In January 1961, following eighteen months of litigation that culminated in a federal court order, Hamilton Holmes and Charlayne Hunter became the first black students to enter the University of Georgia. Calvin Trillin, then a reporter for Time Magazine, attended the court fight that led to the admission of Holmes and Hunter and covered their first week at the university--a week that began in relative calm, moved on to a riot and the suspension of the two students "for their own safety," and ended with both returning to the campus under a new court order.Shortly before their graduation in 1963, Trillin came back to Georgia to determine what their college lives had been like. He interviewed not only Holmes and Hunter but also their families, friends, and fellow students, professors, and university administrators. The result was this book--a sharply detailed portrait of how these two young people faced coldness, hostility, and occasional understanding on a southern campus in the midst of a great social change.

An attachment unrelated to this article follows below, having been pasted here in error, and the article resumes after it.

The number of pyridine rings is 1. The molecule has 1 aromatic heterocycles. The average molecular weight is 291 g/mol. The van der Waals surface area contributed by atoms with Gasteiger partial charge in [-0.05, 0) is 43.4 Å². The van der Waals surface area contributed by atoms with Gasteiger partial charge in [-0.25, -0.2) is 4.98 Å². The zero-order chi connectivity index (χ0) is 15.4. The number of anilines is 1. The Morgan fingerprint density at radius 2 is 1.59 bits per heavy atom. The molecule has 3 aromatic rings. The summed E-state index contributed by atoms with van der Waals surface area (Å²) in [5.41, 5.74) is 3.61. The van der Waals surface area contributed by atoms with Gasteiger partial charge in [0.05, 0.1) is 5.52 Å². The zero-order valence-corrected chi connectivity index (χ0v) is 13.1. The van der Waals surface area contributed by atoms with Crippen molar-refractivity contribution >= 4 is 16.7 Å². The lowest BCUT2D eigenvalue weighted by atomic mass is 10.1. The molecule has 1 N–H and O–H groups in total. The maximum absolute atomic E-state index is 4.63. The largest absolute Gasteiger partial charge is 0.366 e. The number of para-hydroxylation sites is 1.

"It is the achievement of Mr. Trillin's brilliant little book that, without false rhetoric or student pleadings, he can suddenly bring into focus the whole confused story of Civil Rights by examining in detail one particularly significant episode."--Times Literary Supplement
"The stereotypes are swept away, and Holmes and Miss Hunter emerge as people rather than as Heroes of the Cause. . . . We are left with an acutely perceptive approximation of what those 30 months at Athens, Georgia must have meant to the two who lived them and to those who came in their wake."--Hodding Carter III, Book Week
"[This book] comes closer to the essential social truths of the problem than do some works of greater scope. . . . Trillin brings to the task a greater knowledge of his subjects than most reporters. . . .This knowledge is reinforced by a keen eye, a sensitive ear and respect for fact."--New York Times Book Review